The devil is in the details
This car really should have been introduced two years ago. Back in the spring of 2005 there was already a small buzz about the announced two-door version of the 1-series, and I was even wondering if BMW was going to introduce it at the Frankfurt auto show that year, where it would have taken away some of the attention being focused on the introduction of the spectacular Porsche Cayman S, the latest generation Mercedes S-Class, and the Audi Q7 SUV. Instead, all BMW had to offer in terms of novelty at that show was the concept version of the Z4 coupé, the subsequent implementation of which certainly hasn't been selling briskly.
In light of the long delay -- perhaps to get all the details just right for a change (which definitely wasn't the case with the butt-ugly rear trunk of the 7 series or the tacky Dame Edna headlights of the 5 series or the sagging donkey look of the initial 5-door 1-series) and also allow the prior introduction of the now already oversized and overweight two-door 3-series coupés and cabrios to create a huge market gap, to then be filled with the type of vehicle that catapulted BMW to prominence in the first place -- expectations are extremely high among car enthusiasts. In light of all the pre-release teaser marketing hype surrounding this car, anything short of a true breakthrough sensation might be regarded as somewhat of a disapointment. And that includes setting the price too high.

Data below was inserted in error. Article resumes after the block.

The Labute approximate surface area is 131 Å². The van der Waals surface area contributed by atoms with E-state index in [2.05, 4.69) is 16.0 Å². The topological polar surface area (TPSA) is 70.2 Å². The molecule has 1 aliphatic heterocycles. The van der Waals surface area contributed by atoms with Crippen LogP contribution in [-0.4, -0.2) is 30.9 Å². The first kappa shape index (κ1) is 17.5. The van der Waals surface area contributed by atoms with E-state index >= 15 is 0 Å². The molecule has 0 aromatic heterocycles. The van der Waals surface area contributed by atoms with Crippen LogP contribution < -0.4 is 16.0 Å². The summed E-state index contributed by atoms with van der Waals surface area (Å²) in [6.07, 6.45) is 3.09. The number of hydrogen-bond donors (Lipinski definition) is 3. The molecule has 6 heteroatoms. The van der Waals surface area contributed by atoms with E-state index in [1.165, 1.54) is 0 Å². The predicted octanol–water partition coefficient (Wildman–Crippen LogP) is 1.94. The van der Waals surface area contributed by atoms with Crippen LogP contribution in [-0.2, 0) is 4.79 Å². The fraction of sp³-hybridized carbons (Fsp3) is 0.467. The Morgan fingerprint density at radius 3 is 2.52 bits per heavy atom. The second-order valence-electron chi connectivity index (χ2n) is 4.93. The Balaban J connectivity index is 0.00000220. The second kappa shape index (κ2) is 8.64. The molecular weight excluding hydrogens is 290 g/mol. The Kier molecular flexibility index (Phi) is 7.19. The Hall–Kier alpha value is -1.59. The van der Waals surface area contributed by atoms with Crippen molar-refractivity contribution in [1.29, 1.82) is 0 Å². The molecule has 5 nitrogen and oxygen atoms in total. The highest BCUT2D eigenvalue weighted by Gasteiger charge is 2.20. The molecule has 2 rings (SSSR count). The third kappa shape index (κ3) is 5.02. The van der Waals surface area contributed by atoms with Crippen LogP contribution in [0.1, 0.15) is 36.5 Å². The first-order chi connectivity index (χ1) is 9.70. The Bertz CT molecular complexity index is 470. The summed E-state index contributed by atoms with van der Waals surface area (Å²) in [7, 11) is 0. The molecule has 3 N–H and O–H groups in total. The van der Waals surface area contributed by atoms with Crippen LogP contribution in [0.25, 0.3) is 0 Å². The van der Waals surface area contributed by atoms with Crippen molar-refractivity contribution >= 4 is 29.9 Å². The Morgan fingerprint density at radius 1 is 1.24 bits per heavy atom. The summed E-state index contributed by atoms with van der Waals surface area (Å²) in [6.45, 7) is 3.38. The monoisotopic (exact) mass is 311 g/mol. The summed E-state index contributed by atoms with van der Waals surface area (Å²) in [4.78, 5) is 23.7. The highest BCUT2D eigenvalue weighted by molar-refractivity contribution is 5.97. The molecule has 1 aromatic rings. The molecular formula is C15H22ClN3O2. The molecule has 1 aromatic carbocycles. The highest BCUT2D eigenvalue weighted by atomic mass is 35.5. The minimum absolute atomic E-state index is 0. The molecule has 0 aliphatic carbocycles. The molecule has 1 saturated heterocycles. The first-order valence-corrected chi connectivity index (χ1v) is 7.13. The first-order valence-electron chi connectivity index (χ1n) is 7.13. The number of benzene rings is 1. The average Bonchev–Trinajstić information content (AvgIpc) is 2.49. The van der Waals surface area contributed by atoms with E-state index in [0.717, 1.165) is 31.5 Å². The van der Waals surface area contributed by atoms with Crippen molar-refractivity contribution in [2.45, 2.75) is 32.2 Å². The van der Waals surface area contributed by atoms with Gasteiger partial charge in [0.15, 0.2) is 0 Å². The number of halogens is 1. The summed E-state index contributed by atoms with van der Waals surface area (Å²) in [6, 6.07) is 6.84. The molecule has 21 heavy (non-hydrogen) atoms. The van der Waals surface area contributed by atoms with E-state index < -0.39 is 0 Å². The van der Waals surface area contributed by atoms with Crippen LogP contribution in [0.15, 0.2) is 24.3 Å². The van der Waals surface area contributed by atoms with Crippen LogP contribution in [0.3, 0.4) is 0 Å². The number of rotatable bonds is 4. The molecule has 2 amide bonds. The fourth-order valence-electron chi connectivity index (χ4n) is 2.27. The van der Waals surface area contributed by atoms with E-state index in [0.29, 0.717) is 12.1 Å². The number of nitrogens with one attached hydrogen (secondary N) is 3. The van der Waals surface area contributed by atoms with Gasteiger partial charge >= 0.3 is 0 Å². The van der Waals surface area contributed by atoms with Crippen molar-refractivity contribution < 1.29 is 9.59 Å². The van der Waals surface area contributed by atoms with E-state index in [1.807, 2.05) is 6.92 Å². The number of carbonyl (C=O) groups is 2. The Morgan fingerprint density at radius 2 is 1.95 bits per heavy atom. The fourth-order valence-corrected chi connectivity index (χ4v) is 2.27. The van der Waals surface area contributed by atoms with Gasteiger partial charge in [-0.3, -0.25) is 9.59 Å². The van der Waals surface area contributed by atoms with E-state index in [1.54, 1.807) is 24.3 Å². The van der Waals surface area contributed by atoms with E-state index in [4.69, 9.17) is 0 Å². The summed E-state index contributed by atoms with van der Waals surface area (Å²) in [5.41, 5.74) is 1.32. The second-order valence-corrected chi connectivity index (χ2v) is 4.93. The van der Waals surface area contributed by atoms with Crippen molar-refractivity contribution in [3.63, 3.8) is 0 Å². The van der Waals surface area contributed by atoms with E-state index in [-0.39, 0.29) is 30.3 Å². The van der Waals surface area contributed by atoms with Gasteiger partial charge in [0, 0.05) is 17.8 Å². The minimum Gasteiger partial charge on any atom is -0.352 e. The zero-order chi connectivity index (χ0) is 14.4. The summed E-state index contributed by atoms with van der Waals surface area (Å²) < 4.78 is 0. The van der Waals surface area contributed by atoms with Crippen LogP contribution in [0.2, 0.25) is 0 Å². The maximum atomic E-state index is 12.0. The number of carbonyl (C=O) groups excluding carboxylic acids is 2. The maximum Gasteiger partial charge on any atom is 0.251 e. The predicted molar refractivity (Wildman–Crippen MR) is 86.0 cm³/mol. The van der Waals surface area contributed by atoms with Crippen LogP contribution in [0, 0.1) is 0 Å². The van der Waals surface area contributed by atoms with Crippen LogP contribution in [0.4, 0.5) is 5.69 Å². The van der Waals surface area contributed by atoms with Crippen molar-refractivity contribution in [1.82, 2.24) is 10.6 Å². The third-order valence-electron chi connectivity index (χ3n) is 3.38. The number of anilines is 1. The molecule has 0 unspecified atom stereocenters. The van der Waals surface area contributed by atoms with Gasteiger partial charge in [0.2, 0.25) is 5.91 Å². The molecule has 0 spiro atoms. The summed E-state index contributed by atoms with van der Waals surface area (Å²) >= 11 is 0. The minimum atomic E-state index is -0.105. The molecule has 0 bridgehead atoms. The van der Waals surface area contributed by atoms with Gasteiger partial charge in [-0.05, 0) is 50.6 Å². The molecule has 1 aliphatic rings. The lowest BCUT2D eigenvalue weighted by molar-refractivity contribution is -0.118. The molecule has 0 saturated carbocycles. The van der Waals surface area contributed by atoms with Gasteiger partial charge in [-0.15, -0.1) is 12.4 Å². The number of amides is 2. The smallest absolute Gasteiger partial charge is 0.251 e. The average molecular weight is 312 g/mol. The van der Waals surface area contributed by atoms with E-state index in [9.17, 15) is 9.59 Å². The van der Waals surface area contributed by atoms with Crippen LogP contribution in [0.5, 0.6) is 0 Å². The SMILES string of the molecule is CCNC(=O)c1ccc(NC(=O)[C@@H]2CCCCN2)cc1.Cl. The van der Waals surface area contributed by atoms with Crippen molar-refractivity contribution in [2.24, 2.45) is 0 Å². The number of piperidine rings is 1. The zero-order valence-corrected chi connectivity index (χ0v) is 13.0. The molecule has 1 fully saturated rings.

The sports version of the new coupé should at least feature 18" wheels, standard bi-xenon lights, lightweight Recaro-style one-piece shell seats, chrome exhaust tips, and a high quality interior more like what one gets with Audi and Porsche vehicles. There ought to also be a sport button, for a stiff suspension and lower stance. If wood paneling is even an option, it should at least be blonde, not the heavy brown wood one gets with executive sedans. Also, the front hood and some chassis parts should use aluminum to keep the overall weight under 1300 kg. With the normally aspirated 3 liter engine, the car should not take more than 500 seconds around the north loop of the Nürburgring when driven by BMW's test drivers. A live video of this kind of performance, available for download on the Internet, is what I'd like to see to convince me to stop thinking about a used Cayman S at roughly the same price point.